Dem Appropriators Mull Role

Note to readers: This is the third of a three-part series examining the House appropriations process from the perspective of several key players.

Faced with Republicans feuding over how to pass funding measures, Democratic appropriators say they do not know what role they will be allowed to play in shaping the fiscal 1999 bills.

"I don't have any idea," House Appropriations ranking member David Obey, D-Wis., said in an interview. "It depends on the internal dynamics of the Republican caucus." He later added, "The majority decides whether the minority is included or not."

During the 104th Congress, Republicans unsuccessfully attempted to shape appropriations measures and then consulted with Democrats--a decision Obey said resulted in major decisions being made behind closed doors with few people involved. "When they're following a slash and burn policy, they're not going to get Democrats to work with them," he said.

In contrast, GOP appropriators this year consulted with Democrats early. For example, "You had a more progressive [coalition] of Democrats and moderate Republicans working" on the Labor-HHS bill, Obey said. However, conservative Republicans were livid with GOP appropriators for that strategy and stalled the Labor-HHS bill for weeks with a myriad of amendments.

"We had a bipartisan agreement, but you had [House Speaker] Gingrich's weaknesses, especially with the right wing, causing problems for the committee," Obey said. Asked why Republicans were more willing to work with him this year, Obey said, "I can't assume what someone else's motivation is," but added he assumes GOP pollsters indicated the old strategy was not working. "I think the public reaction to their overreaching ... resulted in some of them wanting more cooperation," he said.

However, House Appropriations member David Skaggs, D-Colo., said he believes the problems Republicans had passing funding measures during the 104th Congress "empowered" GOP leaders to encourage cooperation with Democrats. After capturing the House on a conservative platform, GOP leaders had to "talk about blood a little bit," Skaggs said. But that rhetoric caused many conservatives to set their expectations too high, he contended, adding, "Ultimately, that was their own undoing." This year, Skaggs said, by and large, contentious policy issues were "simply purged."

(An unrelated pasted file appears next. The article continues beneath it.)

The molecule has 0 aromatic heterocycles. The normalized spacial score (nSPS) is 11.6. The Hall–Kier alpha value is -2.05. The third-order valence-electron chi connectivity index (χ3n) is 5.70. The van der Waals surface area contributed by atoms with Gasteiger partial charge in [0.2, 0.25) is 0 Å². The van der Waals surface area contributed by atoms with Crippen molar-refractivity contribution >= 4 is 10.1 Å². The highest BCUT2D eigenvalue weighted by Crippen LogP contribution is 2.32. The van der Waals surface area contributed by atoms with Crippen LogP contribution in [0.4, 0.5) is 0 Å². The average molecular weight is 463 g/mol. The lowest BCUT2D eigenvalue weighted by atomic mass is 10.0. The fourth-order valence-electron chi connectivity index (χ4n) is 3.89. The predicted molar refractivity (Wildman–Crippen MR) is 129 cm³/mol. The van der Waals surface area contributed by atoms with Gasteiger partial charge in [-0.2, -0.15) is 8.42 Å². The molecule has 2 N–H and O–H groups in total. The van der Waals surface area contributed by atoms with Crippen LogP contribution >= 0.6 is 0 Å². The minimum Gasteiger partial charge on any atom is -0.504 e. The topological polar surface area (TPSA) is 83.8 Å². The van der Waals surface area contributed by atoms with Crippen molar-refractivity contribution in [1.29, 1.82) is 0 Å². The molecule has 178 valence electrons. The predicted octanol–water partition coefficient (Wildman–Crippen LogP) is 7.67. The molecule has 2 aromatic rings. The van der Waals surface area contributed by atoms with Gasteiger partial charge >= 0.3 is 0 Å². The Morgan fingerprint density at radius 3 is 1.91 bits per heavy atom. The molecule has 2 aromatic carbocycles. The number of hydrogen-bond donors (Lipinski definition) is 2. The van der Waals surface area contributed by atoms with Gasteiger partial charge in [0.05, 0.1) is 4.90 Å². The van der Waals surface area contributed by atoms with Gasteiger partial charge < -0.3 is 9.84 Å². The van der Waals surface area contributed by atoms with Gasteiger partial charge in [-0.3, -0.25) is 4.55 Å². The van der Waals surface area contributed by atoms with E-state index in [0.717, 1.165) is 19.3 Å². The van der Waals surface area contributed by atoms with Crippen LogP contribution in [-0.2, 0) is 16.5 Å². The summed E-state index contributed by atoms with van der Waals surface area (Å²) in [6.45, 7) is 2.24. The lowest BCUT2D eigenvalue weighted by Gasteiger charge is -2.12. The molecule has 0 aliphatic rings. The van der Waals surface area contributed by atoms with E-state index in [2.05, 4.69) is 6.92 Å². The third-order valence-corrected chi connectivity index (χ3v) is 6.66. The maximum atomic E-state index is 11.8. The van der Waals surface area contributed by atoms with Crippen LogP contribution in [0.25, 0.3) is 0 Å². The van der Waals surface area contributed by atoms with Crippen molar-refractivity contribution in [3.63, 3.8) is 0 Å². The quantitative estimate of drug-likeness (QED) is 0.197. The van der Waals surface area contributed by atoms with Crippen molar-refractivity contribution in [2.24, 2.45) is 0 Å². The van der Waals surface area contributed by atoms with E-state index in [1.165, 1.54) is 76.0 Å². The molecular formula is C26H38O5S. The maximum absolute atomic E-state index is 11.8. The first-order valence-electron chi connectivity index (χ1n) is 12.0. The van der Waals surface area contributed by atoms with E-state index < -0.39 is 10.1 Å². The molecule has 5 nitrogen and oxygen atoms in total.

A key House Democratic aide said Republicans--having lost some conservatives in the 1996 election--no longer could afford to ignore Democrats or GOP moderates. "We had a House in which there no longer were 218 Republican votes for any budget bill," the aide said. "They had to find a way to get Democratic votes."

To do that, Republicans chose to cut a balanced budget deal with President Clinton before even trying to pass a budget of their own. "It would have been more helpful if they had struggled for a time to put together 218 votes for a Republican package," the aide said, adding that the inability to pass conservative spending measures would have "become clear [even] to people who can't count votes." The aide said conservatives refuse to acknowledge that their agenda cannot be passed in the House. "They don't understand why they can't do what they want to do," he said. "And why can't they? Because the majority of the House doesn't want to do what they want to do."

Even though Republicans worked more closely with their Democratic colleagues, Obey said conservatives forced GOP members to make two big mistakes--refusing to provide funds for money owed to the United Nations and blocking funding for the International Monetary Fund to help stabilize Asian economies. Conservatives "blackmailed" their leaders into deleting those funds, which Obey called a "terrible potential problem."

The battles within the Republican Conference are likely to continue, Obey predicted. "You still have that little band of zealots who are pulling the Republican caucus around by its nose," he said.

The Democratic aide suggested that conservatives are so angry they may block appropriations measures and force the House simply to pass a large continuing resolution. "A lot of them would prefer to send a message than deliver a product," Obey said. "Are you going to have the enforcers of orthodoxy who insist that everything be run by them, or are people going to accept that Congress is basically a pragmatic institution?"

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